Morocco requests $250 million F-16 sustainment contract

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Morocco has requested a $250.4 million support package from the United States for its F-16 fleet, which would include spares, training and logistics support.

The US State Department on 27 June said it had approved the possible Foreign Military Sale, with Congress notified of the possible deal.

The request covers F-16 support equipment, spares and repair parts; personnel training and training equipment; publications and technical documentation; munitions support equipment (for AMRAAM, CMBRE, JDAM, PAVEWAY), and support and test equipment, amongst others. The principal contractor will be Lockheed Martin.

“The proposed sale will improve Morocco’s self-defense capability. Additionally, the continuation of sustainment for their F-16 fleet strengthens the interoperability with the United States and other regional allies,” the State Department said.

The request for F-16 sustainment comes after Morocco in March requested an additional batch of F-16s from the United States, and upgrades to its existing fleet. On 25 March the US State Department said it had made a determination approving a possible Foreign Military Sale to Morocco of 25 F-16C/D Block 72 aircraft and related equipment for an estimated cost of $3.787 billion.

The Moroccan request included 29 Pratt & Whitney F100-229 engines; 26 APG-83 Active Electronically Scanned Array (AESA) radars; 26 Link-16 Multifunctional Information Distribution Systems; 40 Joint Helmet Mounted Cueing Systems (JHMCS); 30 M61 Vulcan 20mm Guns; 40 AIM-120C-7 Advanced Medium Range Air-to-Air Missiles (AMRAAM); three GBU-38/54 JDAM Tail Kits; 50 Paveway II guided bombs, and 60 GBU-39/B Small Diameter Bombs (SDB I).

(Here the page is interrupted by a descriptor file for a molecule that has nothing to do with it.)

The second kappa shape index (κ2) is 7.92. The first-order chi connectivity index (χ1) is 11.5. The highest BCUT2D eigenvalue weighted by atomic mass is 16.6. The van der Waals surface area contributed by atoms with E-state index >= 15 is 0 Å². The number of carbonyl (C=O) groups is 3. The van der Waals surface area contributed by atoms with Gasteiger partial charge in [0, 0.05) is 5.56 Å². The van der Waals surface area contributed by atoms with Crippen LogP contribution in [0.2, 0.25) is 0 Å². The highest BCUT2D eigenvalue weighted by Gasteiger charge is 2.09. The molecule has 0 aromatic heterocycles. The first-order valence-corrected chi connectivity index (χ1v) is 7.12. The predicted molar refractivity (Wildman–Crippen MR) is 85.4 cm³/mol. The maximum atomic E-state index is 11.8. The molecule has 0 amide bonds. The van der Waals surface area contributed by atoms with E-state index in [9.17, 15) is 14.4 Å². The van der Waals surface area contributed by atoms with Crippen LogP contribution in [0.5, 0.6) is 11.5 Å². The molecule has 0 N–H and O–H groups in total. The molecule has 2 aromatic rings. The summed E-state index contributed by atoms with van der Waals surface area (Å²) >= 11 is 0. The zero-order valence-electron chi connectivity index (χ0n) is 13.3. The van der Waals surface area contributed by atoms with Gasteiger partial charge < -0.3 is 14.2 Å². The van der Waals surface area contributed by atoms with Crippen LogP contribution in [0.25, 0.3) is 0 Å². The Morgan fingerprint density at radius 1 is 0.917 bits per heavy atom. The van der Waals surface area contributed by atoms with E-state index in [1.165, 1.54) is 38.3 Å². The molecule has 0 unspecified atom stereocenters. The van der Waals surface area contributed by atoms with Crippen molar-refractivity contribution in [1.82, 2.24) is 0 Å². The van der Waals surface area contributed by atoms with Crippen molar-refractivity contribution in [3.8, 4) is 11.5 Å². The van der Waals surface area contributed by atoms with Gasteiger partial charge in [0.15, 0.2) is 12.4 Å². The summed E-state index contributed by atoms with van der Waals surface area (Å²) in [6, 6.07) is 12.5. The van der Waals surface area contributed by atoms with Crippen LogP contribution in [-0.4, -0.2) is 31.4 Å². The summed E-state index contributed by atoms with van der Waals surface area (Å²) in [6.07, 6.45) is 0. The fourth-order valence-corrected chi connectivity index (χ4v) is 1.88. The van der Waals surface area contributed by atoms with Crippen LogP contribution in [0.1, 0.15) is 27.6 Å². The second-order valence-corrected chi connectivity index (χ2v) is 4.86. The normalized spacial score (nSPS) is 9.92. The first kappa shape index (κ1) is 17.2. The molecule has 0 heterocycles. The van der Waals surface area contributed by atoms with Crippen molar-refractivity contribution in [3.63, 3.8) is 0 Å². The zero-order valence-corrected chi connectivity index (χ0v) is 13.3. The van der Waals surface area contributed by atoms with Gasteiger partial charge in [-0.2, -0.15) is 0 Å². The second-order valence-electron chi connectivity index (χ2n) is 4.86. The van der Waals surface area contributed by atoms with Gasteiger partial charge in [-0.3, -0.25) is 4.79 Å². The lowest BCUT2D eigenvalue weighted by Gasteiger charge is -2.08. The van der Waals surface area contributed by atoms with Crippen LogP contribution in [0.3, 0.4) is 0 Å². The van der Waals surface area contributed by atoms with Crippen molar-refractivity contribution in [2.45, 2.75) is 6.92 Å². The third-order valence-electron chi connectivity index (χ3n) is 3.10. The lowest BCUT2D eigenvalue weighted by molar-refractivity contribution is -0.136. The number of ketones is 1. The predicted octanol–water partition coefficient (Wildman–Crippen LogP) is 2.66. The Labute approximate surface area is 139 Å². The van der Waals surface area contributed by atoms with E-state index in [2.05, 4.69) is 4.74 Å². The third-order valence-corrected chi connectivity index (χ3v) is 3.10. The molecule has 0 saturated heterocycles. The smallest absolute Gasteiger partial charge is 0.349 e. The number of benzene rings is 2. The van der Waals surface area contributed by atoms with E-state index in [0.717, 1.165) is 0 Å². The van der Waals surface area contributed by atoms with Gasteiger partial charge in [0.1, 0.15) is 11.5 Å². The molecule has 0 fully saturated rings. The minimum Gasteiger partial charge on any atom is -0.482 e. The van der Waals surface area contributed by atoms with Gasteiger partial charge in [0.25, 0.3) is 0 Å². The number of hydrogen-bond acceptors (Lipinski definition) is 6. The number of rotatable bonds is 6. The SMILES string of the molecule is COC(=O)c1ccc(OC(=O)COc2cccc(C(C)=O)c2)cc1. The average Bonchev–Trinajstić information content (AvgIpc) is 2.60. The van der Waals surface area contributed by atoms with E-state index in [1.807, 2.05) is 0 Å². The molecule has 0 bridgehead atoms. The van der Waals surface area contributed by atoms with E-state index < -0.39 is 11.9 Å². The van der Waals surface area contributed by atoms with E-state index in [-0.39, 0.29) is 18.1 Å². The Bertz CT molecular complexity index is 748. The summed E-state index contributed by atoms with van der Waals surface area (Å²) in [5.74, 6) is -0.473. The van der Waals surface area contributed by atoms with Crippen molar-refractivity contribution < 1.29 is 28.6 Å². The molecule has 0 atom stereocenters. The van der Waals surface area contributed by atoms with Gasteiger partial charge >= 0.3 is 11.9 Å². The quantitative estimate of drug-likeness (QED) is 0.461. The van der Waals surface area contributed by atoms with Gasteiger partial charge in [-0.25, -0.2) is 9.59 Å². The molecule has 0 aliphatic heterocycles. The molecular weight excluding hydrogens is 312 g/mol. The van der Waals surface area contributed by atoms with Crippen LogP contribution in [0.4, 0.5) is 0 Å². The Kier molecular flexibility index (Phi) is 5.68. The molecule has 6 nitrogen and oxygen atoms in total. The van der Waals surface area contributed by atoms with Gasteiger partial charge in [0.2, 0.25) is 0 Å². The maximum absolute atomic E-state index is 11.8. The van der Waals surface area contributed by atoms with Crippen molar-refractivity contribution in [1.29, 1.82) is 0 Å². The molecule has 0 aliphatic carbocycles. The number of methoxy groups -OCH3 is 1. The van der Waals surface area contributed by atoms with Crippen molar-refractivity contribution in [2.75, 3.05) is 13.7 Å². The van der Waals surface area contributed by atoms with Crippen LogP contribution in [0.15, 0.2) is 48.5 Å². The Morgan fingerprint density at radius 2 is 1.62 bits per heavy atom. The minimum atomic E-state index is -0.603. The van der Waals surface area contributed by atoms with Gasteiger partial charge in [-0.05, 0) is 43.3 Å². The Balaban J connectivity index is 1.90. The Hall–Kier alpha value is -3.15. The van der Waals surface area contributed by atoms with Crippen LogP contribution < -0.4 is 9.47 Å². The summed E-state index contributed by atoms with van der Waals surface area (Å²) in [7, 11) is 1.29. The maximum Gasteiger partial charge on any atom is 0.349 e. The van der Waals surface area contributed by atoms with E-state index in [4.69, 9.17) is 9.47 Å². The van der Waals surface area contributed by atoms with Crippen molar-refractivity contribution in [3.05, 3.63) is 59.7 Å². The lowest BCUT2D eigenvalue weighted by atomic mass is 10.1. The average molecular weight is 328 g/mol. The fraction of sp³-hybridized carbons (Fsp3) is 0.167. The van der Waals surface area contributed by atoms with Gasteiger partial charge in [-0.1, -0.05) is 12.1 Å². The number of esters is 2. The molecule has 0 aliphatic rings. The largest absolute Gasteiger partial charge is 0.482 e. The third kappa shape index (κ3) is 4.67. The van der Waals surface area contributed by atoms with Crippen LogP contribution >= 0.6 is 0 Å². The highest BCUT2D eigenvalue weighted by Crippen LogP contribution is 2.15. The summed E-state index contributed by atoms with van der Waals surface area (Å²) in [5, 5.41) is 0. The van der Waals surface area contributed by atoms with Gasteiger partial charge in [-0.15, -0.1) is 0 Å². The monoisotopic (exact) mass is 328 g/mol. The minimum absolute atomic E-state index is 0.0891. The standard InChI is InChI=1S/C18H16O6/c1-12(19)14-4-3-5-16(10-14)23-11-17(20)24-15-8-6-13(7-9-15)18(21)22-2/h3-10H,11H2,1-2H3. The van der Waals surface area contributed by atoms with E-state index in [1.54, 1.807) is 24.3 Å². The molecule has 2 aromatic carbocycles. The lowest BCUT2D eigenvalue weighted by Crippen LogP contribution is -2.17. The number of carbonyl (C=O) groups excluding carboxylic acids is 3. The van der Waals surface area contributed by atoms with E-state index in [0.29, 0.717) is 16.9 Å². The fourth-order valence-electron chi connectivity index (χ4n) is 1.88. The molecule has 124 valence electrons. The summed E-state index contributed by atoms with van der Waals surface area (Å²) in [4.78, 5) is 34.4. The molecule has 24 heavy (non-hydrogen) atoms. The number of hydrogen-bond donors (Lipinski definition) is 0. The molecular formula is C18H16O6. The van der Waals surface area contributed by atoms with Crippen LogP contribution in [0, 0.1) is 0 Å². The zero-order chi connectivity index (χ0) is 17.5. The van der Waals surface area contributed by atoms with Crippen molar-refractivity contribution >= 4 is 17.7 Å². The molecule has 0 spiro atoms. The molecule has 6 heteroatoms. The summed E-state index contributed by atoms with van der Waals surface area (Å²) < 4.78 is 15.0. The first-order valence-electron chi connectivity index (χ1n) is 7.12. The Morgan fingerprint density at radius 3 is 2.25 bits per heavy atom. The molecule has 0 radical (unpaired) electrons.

Morocco also requested 26 AN/AAQ-33 Sniper Pods, 26 AN/ALQ-213 EW Management Systems, 26 Advanced Identification Friend/Foe systems, 26 AN/ALQ-211 AIDEWS defensive aids systems and six DB-110 Advanced Reconnaissance Systems.

At the same time as the request for 25 new fighters, Morocco requested upgrades to its 23 existing F-16s, which would bring them to F-16V standard at a cost of $985.2 million. Congress was also notified of the possible sale on 22 March.

In December 2009 Morocco placed an $841.9 million contract with Lockheed Martin for 18 single-seat F-16Cs and six two-seat F-16Ds. These were delivered between August 2011 and August 2012. They have received some upgrades over the years, including AN/ALQ-211 Advanced Integrated Defensive Electronic Warfare Suite (AIDEWS) systems from Harris Corporation.

Morocco’s F-16s are equipped with a variety of extra equipment, including Lockheed Martin Sniper targeting pods, Goodrich DB-110 airborne reconnaissance pods and Raytheon’s Advanced Countermeasures Electronic System (ACES). Armament includes AIM-9X Block II Sidewinders with lock on after launch capability, AGM-65D Maverick air-to-surface missiles and Enhanced GBU-12 Paveway II laser guided bomb kits.



Morocco’s F-16s are deployed at Ben Guerir Air Base north of Marrakech. Since entering service they have been used to strike Islamic State targets in Iraq and Syria from late 2014 and have been used to strike Houthi targets in Yemen as part of the Saudi-led coalition there. One was lost in a crash in Yemen in May 2015 due to apparent technical failure.